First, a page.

Chocho: aka Chayote Squash

Chayote squash, part of gourd family Cucurbitaceae, is also known as mirliton squash or chocho. Originally from central Mexico and various parts of Latin America, it is now grown all over the world.

Chayote is loaded with various essential vitamins [C, B9 (folate), K, B6], minerals (manganese, copper, zinc, potassium, magnesium), fiber and antioxidant compounds that provide many potential health benefits.

A single chayote provides 47% of the RDI of folate which promotes proper cell division.  Folate (vitamin B9) is essential for everyone and particularly important for women who are or planning to become pregnant.  It is essential for proper development of the fetal brain and spinal cord and may also help in the prevention of premature births.

Chayote squash is also rich in vitamin C (26% of the RDI) which serves as an antioxidant in our bodies.  Additionally, vitamin C is necessary to the production of collagen, one of the primary proteins found in our skin.  Collagen is widely credited for giving our skin its firm and youthful appearance.

Many of Chayote’s health benefits come from its antioxidants compounds (such as quercetin, myricetin, morin, and kaempferol) which protect against cellular damage, reduce inflammation, and lower stress within your body.

Research suggests that myricetin has strong anti-cancer, anti-diabetes, and anti-inflammatory properties.  Myricetin is also believed to improve certain heart disease risk factors, such as high blood pressure, high cholesterol, and poor blood flow.

Also, chayote squash is a good source of fiber (14% of the RDI).  Fiber-rich foods have been associated with a reduced risk of heart disease.  Low in total carbs and high in soluble fiber, chayote may also contribute to stabilizing flood sugar and improving insulin sensitivity.

Chayote is versatile, easy to prepare and its mild flavor lends itself to sweet and savory dishes.  Botanically classified as a fruit, chayote is prepared like a vegetable.  Its skin, flesh and seed are all edible.  It can be consumed raw in smoothies, slaws and salads.  It can be steamed, roasted, or fried.  It can bring an extra boost of nutrition to soups, stews, and casseroles.  Why not start with a simple, delicious salad?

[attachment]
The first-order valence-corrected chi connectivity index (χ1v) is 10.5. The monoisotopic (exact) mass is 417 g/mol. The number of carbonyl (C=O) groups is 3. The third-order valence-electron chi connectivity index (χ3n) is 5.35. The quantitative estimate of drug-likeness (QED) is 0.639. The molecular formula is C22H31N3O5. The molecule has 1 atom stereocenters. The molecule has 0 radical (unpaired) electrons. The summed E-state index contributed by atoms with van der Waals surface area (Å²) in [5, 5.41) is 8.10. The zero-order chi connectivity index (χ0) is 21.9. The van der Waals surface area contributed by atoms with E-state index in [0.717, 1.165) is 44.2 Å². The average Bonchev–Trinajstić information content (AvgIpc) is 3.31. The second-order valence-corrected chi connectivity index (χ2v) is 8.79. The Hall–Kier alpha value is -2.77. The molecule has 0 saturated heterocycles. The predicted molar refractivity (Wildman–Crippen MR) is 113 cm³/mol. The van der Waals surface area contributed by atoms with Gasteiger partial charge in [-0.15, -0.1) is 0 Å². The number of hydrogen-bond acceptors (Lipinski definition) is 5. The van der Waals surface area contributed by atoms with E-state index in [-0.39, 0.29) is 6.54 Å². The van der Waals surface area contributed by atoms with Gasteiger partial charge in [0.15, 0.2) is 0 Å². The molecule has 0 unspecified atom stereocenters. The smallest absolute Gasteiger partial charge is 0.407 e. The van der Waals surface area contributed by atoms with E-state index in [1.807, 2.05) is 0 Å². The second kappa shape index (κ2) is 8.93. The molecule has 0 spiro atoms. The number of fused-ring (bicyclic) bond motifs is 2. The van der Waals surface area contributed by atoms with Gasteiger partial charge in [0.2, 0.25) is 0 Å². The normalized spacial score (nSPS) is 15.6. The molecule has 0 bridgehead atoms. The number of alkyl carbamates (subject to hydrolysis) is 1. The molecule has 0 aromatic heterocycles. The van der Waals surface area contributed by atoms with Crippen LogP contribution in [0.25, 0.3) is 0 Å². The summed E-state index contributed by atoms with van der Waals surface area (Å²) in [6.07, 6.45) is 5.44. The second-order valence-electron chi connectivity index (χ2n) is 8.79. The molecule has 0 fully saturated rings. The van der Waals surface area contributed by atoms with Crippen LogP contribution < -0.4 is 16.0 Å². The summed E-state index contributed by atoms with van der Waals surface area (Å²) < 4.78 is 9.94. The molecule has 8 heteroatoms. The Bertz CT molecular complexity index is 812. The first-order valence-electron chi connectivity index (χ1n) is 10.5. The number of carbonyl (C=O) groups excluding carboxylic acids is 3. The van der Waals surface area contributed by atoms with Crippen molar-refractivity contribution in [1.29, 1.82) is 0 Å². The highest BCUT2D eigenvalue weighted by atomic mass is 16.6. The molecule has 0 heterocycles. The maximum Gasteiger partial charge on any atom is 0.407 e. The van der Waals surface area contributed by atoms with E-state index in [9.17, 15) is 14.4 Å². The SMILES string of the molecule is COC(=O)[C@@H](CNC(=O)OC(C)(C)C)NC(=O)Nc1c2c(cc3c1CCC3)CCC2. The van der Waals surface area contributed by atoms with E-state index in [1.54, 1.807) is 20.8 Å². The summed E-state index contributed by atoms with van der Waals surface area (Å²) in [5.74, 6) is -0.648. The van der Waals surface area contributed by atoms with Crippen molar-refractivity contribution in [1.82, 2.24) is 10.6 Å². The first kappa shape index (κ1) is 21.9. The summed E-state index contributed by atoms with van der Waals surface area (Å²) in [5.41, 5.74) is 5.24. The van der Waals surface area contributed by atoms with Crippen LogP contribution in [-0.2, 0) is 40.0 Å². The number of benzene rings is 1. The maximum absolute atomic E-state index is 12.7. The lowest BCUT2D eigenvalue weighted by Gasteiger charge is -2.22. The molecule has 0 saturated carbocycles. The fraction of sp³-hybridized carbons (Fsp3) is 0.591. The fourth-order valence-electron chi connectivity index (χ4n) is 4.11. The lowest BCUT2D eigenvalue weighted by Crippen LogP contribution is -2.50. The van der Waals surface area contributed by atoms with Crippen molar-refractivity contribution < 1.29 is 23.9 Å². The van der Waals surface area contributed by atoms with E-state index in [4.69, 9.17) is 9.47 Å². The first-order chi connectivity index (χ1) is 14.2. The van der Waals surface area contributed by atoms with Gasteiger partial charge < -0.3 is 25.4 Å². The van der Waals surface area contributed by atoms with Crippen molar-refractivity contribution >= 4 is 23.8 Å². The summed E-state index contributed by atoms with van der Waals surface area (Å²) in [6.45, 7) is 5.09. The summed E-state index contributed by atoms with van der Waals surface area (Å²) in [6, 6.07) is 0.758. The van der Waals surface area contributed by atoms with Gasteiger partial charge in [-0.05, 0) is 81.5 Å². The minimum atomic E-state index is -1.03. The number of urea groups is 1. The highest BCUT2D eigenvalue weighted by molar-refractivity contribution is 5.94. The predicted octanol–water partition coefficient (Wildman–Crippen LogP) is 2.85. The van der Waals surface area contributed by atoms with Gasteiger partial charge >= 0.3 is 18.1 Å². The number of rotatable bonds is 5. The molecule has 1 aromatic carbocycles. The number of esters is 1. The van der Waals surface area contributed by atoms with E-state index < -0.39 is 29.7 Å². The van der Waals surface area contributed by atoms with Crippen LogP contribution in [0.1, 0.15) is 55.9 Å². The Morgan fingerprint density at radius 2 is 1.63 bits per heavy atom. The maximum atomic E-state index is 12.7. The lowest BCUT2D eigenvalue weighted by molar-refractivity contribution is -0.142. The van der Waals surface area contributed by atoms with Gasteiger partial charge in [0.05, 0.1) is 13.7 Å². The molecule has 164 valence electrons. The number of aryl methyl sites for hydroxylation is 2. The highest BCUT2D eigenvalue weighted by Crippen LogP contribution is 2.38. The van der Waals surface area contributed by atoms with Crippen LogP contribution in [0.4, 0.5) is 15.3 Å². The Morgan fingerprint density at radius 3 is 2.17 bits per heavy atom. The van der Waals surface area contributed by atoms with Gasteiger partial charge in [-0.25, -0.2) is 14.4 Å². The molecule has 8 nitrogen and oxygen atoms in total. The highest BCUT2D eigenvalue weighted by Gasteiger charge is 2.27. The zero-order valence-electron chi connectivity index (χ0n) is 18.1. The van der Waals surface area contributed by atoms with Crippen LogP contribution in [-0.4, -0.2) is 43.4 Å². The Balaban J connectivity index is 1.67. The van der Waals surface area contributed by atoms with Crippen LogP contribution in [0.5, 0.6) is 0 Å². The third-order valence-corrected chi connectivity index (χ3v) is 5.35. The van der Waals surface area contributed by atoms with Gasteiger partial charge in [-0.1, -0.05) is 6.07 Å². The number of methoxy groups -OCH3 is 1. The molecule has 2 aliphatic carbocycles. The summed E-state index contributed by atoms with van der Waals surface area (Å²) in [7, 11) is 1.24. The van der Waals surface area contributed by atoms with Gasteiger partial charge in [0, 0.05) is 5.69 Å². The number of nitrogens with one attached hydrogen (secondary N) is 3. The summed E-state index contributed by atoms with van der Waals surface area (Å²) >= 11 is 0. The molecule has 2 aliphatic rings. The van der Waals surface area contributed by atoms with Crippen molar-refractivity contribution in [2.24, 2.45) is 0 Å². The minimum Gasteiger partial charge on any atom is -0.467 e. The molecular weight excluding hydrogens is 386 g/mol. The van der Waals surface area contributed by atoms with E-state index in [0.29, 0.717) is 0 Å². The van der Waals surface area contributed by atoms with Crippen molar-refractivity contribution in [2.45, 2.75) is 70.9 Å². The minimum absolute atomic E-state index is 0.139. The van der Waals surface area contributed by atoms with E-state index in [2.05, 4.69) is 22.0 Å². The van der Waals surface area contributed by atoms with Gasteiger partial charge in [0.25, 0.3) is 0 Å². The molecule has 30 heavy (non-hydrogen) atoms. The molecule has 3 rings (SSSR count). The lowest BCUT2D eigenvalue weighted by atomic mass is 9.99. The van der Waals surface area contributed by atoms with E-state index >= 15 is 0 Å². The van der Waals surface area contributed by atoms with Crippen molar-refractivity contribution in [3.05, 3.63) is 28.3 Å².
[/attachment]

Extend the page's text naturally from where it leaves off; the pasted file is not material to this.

Chayote Salad

2 small chayote squash

1 medium carrot, blanched and thinly sliced

½ red onion, thinly sliced

2 large radishes, thinly sliced

3 Tbsp (45 mL) extra-virgin olive oil

2 Tbsp (30 mL) lime juice

½ small clove garlic, finely grated

¼ tsp (1 mL) salt

¼ tsp (1 mL) pepper

2 Tbsp (30 mL) chopped fresh cilantro

In saucepan of boiling salted water, boil chayote squash until tender-crisp, about 5 minutes. Drain and chill under cold water; drain well. Slice thinly; pat dry with paper towels.

Slice and blanch carrot.  Drain and chill under cold water.

In large bowl, whisk together oil, lime juice, garlic, salt and pepper. Add chayote, carrot, red onion, radishes and cilantro; toss and enjoy!

♦ This recipe can easily be customized to your liking.  Simply add or substitute any ingredient you like such as celery, apple, avocado, sweet peppers, chili peppers, or even crisp bacon.  

Akumal Ambulance

Donate to help the Red Cross place a full time ambulance in Akumal to service locals and tourists!

Be the first to comment

Leave a Reply

Your email address will not be published.